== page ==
To date, only three studies have reported results on discontinuation of ICS in COPD. In an observational substudy of the ISOLDE trial, 38% of patients had an exacerbation after withdrawal of ICS treatment compared with 6% of patients not previously treated with ICS.27 A crossover study with a short follow up period of 6 weeks showed that withdrawal of beclomethasone led to deterioration in lung function and exercise induced dyspnoea.28 However, the sample size was small (n = 24) with a wide range of FEV1 values, so the results should be interpreted with caution. Finally, the COPE study showed that withdrawal of fluticasone was associated with a more rapid onset and a higher risk of recurrence of exacerbations and a significant deterioration in health status in 244 patients with COPD.29 The follow up period of this study was relatively short (26 weeks), there was no uniform run-in period with regard to LABA, no controlled additional LABA was given, and no medication based criteria for exacerbations were defined.29 This indicates the unique design and strength of the present study in which we have assessed the effects of fluticasone withdrawal during 1 year in a large group of patients with COPD after a run-in period of 3 months with combined salmeterol and fluticasone treatment.
The drop out rate in our study did not differ between the treatment arms owing to the similar (mainly respiratory) adverse event rate, in line with the studies by Hanania et al14 and Szafranski et al.18 In the TRISTAN study, however, the drop out rate was higher after salmeterol alone than with salmeterol/fluticasone despite similar exacerbation rates in the two groups.15 We found a higher drop out rate in patients with an FEV1 of <50% than in those with an FEV1 of ⩾50% and in women than in men, indicating that women and patients with more pronounced airflow limitation were more prone to (respiratory) adverse events.
Only patients with at least two COPD exacerbations in the past year were included, in theory reducing the generalisability of the study. However, a comparable exacerbation rate was reported earlier in patients with a similar FEV1 (% predicted).30 Furthermore, our study supports the recent NICE/BTS COPD guidelines which recommend that patients with a history of previous exacerbations should be treated with ICS.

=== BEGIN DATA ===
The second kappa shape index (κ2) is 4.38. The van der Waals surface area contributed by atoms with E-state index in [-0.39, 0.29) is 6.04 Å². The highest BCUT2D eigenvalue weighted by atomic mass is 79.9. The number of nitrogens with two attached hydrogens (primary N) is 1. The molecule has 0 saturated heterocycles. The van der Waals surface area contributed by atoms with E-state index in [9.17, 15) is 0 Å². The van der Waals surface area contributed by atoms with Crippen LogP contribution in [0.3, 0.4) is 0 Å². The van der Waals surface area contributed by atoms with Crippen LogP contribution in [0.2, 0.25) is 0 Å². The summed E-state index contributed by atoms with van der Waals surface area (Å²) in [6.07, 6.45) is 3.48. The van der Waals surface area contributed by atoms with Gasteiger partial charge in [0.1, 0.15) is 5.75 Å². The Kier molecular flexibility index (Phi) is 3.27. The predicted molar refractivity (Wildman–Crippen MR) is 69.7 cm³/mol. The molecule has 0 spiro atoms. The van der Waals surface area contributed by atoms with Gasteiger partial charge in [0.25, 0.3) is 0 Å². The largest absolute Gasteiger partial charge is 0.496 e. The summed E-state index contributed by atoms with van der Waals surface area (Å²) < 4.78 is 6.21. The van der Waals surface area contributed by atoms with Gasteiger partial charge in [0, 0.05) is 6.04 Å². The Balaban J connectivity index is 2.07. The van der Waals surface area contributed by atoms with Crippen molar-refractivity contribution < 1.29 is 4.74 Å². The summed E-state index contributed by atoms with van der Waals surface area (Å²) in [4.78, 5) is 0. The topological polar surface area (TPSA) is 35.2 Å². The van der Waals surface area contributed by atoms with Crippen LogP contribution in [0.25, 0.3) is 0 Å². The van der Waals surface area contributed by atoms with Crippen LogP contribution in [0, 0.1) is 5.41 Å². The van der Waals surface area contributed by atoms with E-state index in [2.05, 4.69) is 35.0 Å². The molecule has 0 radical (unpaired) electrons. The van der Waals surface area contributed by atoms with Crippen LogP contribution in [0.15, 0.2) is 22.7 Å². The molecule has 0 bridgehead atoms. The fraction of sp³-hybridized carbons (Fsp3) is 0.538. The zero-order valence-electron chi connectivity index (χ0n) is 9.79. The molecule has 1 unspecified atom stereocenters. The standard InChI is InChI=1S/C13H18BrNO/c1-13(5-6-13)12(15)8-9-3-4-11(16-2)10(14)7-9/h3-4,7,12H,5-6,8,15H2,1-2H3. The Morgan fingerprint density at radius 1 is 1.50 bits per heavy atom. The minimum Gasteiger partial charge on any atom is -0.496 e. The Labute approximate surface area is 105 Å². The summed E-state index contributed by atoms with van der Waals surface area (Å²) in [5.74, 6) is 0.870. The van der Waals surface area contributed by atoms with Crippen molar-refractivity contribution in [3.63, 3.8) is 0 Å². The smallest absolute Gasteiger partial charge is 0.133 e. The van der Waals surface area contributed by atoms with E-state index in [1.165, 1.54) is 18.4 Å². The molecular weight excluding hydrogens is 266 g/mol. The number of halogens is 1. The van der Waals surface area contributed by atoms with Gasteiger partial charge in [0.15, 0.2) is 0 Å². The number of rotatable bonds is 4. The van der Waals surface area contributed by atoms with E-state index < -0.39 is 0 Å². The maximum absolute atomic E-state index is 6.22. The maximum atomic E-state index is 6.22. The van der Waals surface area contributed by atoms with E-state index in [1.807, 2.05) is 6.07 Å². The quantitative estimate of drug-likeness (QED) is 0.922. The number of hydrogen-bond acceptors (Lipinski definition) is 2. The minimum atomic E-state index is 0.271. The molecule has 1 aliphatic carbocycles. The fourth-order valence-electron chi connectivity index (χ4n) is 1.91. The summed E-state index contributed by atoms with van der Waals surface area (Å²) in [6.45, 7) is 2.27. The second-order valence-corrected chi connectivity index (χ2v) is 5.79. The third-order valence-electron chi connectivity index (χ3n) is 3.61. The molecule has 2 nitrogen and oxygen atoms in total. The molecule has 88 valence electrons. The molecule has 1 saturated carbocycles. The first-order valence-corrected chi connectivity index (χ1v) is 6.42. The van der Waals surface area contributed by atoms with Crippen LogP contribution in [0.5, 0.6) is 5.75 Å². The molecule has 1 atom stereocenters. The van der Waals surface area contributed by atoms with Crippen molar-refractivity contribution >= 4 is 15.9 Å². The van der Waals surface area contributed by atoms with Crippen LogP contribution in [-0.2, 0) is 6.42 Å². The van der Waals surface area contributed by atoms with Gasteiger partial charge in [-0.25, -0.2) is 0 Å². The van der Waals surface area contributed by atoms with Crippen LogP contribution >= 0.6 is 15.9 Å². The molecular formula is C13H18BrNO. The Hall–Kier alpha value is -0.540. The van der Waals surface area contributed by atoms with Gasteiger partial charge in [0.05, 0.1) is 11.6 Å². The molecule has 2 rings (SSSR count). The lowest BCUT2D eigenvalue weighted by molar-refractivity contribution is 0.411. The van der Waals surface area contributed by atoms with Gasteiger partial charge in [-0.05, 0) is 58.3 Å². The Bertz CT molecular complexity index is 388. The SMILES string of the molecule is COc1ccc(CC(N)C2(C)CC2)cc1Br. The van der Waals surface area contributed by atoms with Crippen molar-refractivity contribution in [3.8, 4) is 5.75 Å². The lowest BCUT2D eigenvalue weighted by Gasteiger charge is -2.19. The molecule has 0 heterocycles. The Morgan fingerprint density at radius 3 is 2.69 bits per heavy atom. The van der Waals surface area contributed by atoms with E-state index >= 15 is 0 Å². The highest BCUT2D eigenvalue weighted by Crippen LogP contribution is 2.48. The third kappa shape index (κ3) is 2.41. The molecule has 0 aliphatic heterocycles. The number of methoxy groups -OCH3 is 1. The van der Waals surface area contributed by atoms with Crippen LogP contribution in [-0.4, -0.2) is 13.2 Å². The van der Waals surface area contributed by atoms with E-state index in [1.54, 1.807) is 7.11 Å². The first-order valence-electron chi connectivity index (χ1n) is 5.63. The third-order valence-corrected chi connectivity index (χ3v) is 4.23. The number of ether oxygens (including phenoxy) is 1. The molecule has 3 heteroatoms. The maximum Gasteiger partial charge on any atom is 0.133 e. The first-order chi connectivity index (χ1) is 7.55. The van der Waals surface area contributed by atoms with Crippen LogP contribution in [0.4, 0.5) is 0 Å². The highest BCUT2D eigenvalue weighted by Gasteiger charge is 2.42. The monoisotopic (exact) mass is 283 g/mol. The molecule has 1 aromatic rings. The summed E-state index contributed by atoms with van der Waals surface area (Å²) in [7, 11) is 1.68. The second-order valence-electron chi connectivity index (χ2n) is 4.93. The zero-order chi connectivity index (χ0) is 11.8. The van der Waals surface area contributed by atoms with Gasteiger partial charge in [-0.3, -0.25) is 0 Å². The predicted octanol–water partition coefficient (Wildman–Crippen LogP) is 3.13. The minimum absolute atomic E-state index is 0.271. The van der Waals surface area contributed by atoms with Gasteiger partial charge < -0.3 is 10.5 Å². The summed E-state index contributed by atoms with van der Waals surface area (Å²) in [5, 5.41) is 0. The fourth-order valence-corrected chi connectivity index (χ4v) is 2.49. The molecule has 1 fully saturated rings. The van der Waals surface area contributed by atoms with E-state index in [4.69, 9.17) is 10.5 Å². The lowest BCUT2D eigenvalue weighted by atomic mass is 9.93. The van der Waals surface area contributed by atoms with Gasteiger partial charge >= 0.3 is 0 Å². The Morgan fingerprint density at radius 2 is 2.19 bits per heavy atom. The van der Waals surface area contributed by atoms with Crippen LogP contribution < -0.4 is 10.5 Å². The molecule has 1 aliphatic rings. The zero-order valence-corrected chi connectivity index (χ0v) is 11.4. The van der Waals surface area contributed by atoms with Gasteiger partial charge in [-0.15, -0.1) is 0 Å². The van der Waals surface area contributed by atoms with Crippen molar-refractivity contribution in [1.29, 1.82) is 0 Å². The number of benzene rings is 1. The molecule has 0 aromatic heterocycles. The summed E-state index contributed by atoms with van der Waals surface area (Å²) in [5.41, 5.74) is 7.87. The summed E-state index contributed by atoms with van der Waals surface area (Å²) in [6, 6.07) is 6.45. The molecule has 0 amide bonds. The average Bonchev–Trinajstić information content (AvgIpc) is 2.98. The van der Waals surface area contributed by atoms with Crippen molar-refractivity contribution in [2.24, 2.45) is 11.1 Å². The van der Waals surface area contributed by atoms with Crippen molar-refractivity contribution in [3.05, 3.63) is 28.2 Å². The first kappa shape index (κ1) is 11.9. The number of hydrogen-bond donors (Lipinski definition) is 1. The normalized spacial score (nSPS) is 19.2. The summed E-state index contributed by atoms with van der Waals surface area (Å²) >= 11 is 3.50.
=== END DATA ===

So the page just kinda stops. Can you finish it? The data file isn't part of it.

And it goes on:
Both treatments were well tolerated and there were no differences in adverse events between the groups. Also no differences were observed in adverse events that were judged by the physicians to be related to salmeterol or salmeterol/fluticasone treatment, indicating the safety of the combination therapy.
In conclusion, withdrawal of fluticasone in patients with COPD results in persistent deterioration in lung function, an increase in mild exacerbations, dyspnoea and percentage of disturbed nights, and in a decrease in the percentage of rescue medication-free days and worsening of the CCQ despite the continued use of salmeterol. This study clearly demonstrates a key role for ICS in the management of COPD, as their discontinuation leads to deterioration even under an umbrella of treatment with a LABA.
COSMIC investigators: Dr R Aalbers, Dr F Beaumont, Dr W Boersma, Prof Dr J Bogaard, M Bunnik, J Creemers, W Dalinghaus, C de Graaff, Dr J de Jong, Dr P de Jong, D de Munck, D de Vries, I de Vries, W den Hertog, H Dik, E Dubois, M Eland, W Evers, S Gans, W Geraedts, Dr H Heijerman, A Hendriks, Dr Ho, Dr B Hol, J Kersbergen, H Los, P Luursema, B Pannekoek, Dr W Pieters, R Quanjel, E Quanjel-Wisselo, R Rammeloo, J Retera, Dr A Roldaan, Dr A Rudolphus, L Sala, N Schlösser, Dr A Schols, Dr A Schreurs, Dr J Simons, A Sips, Dr F Smeenk, W Strankinga, I Utama, F van Beek, H van de Woude, P van den Berg, Dr J van den Bosch, J van den Bosch, W van der Brink, Dr F van den Elshout, Dr B van der Bruggen- Bogaarts, J van der Zeijden, A van Harreveld, Dr A van Keimpema, Dr J van Noord, H van Pagée, R van Snippenburg, P van Spiegel, Dr J Verbraecken, J Westbroek.E F M Wouters and D S Postma designed the study, analysed the data, reviewed and interpreted the results and wrote the manuscript. B Fokkens† designed the study. W C J Hop performed the statistical analysis of the data and wrote the manuscript. J Prins, A F Kuipers, H R Pasma and C A J Hensing reviewed and interpreted the results. E C Creutzberg analysed the data, reviewed and interpreted the results and wrote the manuscript. All authors have access to all data in the study and held final responsibility for the decision to submit for publication.
GlaxoSmithKline provided funding for the study (protocol number SER9602).
The study sponsor, GlaxoSmithKline, was involved in the study design, together with the principal investigators, in the collection and analysis of data, which were made freely available to the investigators, and in the decision to submit the paper for publication.
Conflict of interest: E F M Wouters, D S Postma and E C Creutzberg have been consultants for and received research grants from GlaxoSmithKline. B Fokkens† was an employee of GlaxoSmithKline. W C J Hop is a statistical consultant for GlaxoSmithKline. J Prins, A F Kuipers, H R Pasma and C A J Hensing received research grants from GlaxoSmithKline.